Thursday, May 01, 2008
And we're back. posted by Richard SeymourJust in time for the election, the Tomb returns (like, er, Jesus and Easter and that). Just so that we're clear, this is your programme for today. You have three chances to vote, and what follows is an insultingly obvious step-by-step strategy for you to help secure the best possible result for the Left:
1. The Mayoral vote. PINK BALLOT PAPER
Has first and second preference. If you vote Lindsey 1 and Ken 2, you will in no way jeopardise Ken's chance of beating Boris Johnson. Voting Lindsey first will send a clear message that you are not happy with the way Livingstone is cosying up to City and the property developers.
Once the first preferences are counted, the top two candidates are set aside and everyone else's votes are re-distributed as per the second preferences. Once they are totalled the Mayor is decided. A second preference counts no less than a first preference.
Vote with a cross for No 5 Lindsey in the first column, if you want to put a cross for Ken in the second column.
2. The constituency candidates. YELLOW BALLOT PAPER
We are standing Left List candidates across the city, and the constituency elections are decided just like parliamentary elections - first past the post.
Vote Left List candidate with a cross.
3. The London Wide Assembly Member. PEACH BALLOT PAPER
This is perhaps the most important part of the election. It is proportional representation. If the Left List gets 5% of the vote, Lindsey gets elected. Conversely if the BNP get 5% they get a seat. We need the MAXIMUM turnout in this part of the election to get representation and to keep the BNP out.
One cross, next to No 8 Left List
Interesting to see what note the campaigns are heading to the polls on. Livingstone is rehashing his support for 'zero tolerance' policies, using the language of New Labour's 'Respect agenda'. He may just scrape through, but if he does it will be no thanks to his endless prostration before the Blairite court. Boris Johnson is wisely concealing himself from the public, and not saying too much about anything. This is presumably so that the first thing voters remember will not be a spoiled upper class reactionary who can't remember his lines, but rather a spoiled upper class reactionary who can't remember his lines on Have I Got News For You. The Greens, whose mayoral candidate is supported by the Federation of Small Businesses, have recently consolidated their pact with New Labour by launching a joint 'green manifesto' with Ken Livingstone. Brian Paddick is fading gracefully into the background, registering a pathetic 12% of the vote for the Lib Dems. I still don't know what exactly his campaign is about, beyond the fact that he is an ex-copper and considers himself the 'serious choice' for Londoners. I also heard once that he preferred hope to fear, which is nice, but I both hope and fear that he'll be doing traffic duty before the dust has settled.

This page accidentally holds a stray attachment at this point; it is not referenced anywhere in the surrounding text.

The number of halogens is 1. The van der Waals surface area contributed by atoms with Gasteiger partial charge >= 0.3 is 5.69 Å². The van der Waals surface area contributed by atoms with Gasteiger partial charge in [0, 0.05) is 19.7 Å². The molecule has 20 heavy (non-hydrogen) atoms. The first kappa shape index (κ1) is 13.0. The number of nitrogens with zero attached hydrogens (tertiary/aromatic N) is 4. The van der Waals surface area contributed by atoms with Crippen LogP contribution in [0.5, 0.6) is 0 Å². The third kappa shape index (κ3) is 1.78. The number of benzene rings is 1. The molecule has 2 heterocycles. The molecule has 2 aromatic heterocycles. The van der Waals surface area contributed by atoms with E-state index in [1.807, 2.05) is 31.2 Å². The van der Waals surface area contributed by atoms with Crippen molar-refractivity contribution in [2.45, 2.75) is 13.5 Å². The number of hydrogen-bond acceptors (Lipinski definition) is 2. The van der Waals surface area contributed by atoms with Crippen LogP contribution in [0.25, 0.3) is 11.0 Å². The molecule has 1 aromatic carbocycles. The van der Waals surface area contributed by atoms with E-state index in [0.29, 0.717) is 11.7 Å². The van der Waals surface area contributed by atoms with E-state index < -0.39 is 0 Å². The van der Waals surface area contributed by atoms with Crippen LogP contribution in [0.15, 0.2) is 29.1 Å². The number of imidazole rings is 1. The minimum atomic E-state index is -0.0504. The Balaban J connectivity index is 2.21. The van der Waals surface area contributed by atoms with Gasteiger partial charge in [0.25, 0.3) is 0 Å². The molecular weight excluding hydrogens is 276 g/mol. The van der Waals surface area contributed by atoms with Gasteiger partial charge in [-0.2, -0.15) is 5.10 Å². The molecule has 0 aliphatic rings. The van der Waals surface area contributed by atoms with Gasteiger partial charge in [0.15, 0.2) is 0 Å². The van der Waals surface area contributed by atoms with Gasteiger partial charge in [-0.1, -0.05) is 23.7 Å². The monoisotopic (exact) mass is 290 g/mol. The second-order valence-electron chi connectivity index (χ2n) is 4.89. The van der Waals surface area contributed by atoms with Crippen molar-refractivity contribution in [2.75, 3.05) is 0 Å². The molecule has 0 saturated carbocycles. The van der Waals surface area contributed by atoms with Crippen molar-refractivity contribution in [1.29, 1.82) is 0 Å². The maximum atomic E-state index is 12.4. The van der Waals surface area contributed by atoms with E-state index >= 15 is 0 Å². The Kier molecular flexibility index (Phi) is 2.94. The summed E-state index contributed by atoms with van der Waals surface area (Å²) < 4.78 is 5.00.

So, at this glorious apex of Metropolitan democracy, in which no serious issue has failed to be neglected, there is only one candidate who doesn't believe in unaffordable housing, wants to slash tube and bus fares, isn't afraid to mention the war, and will back trade unionists. You know what to do.